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Nanoscale Measurements of Strain and Stress using Electron Back Scattered Diffraction and Confocal Raman Microscopy

The ability to measure strain (or stress, the two are related by material elastic constants) at the nanoscale significantly effects development in a number of advanced device technologies including microelectronics, photonics, and microelectromechanical systems. For example, stress-engineered transistor channels with increased carrier mobility have been in use since the 90 nm semiconductor technology node and are expected to play a large role in improving the performance of microelectronic devices as dimensions shrink even further. NIST Nanomechanical Properties Group scientists have recently measured strains in indented silicon as small as 10-4 (providing stress resolution of about 10 MPa) using both electron back scattered diffraction (EBSD), with spatial resolution of the order of 10 nm, and confocal Raman microscopy (CRM), with spatial resolution of about 100 nm. Analysis of several hundred high-quality EBSD patterns recorded along a line crossing the midpoint of a 20-µm wedge-indentation in Si allowed the deformation of the Si crystal to be measured at each point along the line. From the deformation tensor, the full strain and stress tensor profiles across the indentation were determined. 
Equivalent experiments were performed using an in-house CRM system to measure Raman line shifts at each point on a similar scan-line across the indentation, thus determining the profile of compressive stress normal to the indentation. Comparison of the EBSD and CRM results showed extremely good agreement except very close to the indentation, where (decreasing) stress gradients normal to the surface are large. Hence, close to the indentation, the EBSD measurements, which sample closer to the surface than CRM, indicated greater stresses. Decreasing the wavelength of the Raman excitation to probe smaller sample depths indicated that the two sets of results converged as the wavelength and depth probed were decreased. The stress profiles were well fit by an inverse square law as predicted from an Eshelby analysis for an expanding cylindrical cavity.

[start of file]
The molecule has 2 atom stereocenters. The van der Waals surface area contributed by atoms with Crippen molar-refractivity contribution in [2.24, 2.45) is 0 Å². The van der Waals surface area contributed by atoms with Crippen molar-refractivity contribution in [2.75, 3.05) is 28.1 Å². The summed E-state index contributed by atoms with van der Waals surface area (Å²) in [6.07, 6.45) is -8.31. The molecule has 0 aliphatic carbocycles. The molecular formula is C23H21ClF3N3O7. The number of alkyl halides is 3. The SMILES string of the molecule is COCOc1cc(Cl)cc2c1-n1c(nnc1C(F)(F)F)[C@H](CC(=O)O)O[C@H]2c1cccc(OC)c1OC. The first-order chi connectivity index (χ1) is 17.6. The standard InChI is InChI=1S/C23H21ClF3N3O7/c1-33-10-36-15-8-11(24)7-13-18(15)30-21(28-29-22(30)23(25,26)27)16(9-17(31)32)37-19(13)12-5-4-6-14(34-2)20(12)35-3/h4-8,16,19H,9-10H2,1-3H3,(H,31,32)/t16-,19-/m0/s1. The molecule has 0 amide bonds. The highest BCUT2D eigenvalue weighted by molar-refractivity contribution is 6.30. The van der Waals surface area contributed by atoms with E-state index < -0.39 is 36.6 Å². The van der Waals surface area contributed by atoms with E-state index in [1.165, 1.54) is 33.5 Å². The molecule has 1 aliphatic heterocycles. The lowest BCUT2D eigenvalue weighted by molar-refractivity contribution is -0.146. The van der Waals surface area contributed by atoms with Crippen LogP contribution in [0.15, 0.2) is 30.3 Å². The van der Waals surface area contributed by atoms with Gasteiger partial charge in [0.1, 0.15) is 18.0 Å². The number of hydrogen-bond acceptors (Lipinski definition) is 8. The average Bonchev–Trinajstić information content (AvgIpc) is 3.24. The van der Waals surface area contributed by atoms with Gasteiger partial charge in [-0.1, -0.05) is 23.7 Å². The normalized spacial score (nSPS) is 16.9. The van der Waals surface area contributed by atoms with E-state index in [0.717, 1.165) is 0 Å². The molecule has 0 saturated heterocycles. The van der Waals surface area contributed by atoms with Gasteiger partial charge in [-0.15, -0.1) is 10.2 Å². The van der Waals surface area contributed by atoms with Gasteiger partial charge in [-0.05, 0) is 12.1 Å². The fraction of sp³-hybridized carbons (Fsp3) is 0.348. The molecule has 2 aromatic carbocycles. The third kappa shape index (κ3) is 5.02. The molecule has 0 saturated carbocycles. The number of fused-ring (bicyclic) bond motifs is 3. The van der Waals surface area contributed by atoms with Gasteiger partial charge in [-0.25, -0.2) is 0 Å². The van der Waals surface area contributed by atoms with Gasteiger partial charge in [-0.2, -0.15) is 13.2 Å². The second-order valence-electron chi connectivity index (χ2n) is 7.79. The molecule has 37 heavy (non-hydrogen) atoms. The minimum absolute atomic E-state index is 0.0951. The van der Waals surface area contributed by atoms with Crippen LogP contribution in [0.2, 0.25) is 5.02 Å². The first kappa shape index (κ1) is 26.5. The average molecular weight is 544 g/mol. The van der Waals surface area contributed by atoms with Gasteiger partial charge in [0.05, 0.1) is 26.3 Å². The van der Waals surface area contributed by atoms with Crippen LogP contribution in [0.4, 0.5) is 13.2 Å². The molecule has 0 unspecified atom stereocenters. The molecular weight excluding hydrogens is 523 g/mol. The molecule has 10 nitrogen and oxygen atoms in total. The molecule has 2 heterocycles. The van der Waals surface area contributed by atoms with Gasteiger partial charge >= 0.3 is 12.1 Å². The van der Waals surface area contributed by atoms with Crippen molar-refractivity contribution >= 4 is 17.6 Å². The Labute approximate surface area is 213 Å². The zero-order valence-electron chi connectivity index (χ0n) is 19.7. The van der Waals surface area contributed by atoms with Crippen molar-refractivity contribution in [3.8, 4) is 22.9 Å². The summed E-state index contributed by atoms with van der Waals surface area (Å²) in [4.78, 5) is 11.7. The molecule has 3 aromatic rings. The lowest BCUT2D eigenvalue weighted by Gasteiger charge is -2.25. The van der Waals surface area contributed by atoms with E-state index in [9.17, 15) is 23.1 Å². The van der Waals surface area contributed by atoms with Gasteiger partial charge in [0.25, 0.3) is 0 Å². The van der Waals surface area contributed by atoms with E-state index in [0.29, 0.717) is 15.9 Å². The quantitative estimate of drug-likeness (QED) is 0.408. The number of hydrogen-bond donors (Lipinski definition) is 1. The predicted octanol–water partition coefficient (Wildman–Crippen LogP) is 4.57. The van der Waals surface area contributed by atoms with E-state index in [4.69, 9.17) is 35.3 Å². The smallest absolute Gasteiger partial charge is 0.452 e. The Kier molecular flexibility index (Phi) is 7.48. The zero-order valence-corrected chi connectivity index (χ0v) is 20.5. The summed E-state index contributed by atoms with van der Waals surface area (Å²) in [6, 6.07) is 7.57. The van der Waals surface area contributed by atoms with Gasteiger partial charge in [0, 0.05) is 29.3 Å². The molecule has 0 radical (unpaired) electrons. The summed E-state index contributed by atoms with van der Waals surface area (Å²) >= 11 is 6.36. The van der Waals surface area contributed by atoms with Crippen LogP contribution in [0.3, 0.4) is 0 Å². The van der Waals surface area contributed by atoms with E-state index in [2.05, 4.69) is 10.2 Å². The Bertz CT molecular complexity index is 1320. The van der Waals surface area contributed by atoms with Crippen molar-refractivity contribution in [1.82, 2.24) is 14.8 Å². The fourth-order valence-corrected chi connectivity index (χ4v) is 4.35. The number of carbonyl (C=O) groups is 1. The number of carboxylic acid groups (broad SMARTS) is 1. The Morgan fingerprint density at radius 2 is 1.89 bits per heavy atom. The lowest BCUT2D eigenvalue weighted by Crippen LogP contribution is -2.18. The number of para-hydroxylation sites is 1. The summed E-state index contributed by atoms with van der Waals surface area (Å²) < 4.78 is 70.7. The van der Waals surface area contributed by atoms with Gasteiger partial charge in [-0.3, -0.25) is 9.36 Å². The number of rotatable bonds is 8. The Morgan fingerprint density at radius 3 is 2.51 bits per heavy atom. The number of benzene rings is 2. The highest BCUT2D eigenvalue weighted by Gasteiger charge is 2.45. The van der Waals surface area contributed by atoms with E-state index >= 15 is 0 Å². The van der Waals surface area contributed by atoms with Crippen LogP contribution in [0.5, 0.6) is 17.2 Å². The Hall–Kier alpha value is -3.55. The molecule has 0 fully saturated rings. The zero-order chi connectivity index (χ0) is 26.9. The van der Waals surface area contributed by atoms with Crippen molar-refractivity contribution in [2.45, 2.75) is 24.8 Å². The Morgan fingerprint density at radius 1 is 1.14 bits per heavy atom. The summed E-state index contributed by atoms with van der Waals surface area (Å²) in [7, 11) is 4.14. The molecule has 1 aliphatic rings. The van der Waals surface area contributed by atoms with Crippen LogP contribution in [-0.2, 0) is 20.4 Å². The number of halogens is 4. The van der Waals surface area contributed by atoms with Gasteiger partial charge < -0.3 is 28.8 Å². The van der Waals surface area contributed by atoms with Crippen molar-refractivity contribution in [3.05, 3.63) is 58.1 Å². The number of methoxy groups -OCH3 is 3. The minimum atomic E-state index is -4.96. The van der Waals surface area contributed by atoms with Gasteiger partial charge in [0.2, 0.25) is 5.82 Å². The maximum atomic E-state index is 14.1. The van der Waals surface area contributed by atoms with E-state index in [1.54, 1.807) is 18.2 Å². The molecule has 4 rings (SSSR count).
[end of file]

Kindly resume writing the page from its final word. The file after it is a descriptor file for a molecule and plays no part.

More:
These results demonstrate that one of the “holy grails” of nanocharacterization is being realized and was published: “Comparison of Nanoscale Measurements of Strain and Stress using Electron Back Scattered Diffraction and Confocal Raman Microscopy,” M.D. Vaudin, Y.B. Gerbig, S.J. Stranick, and R.F. Cook, Appl. Phys. Letters 93 (2008) 193116.

Applications include measurements of indentation stress field anisotropy in Si: “Effect of crystallographic orientation on phase transformations during indentation of silicon,” Y.B Gerbig, S.J. Stranick, D.J. Morris, M.D. Vaudin, and R.F. Cook, J. Mater. Res., 24 (2009) 1172-1183

Contact: Mark Vaudin, x5799 and Yvonne Gerbig, x6130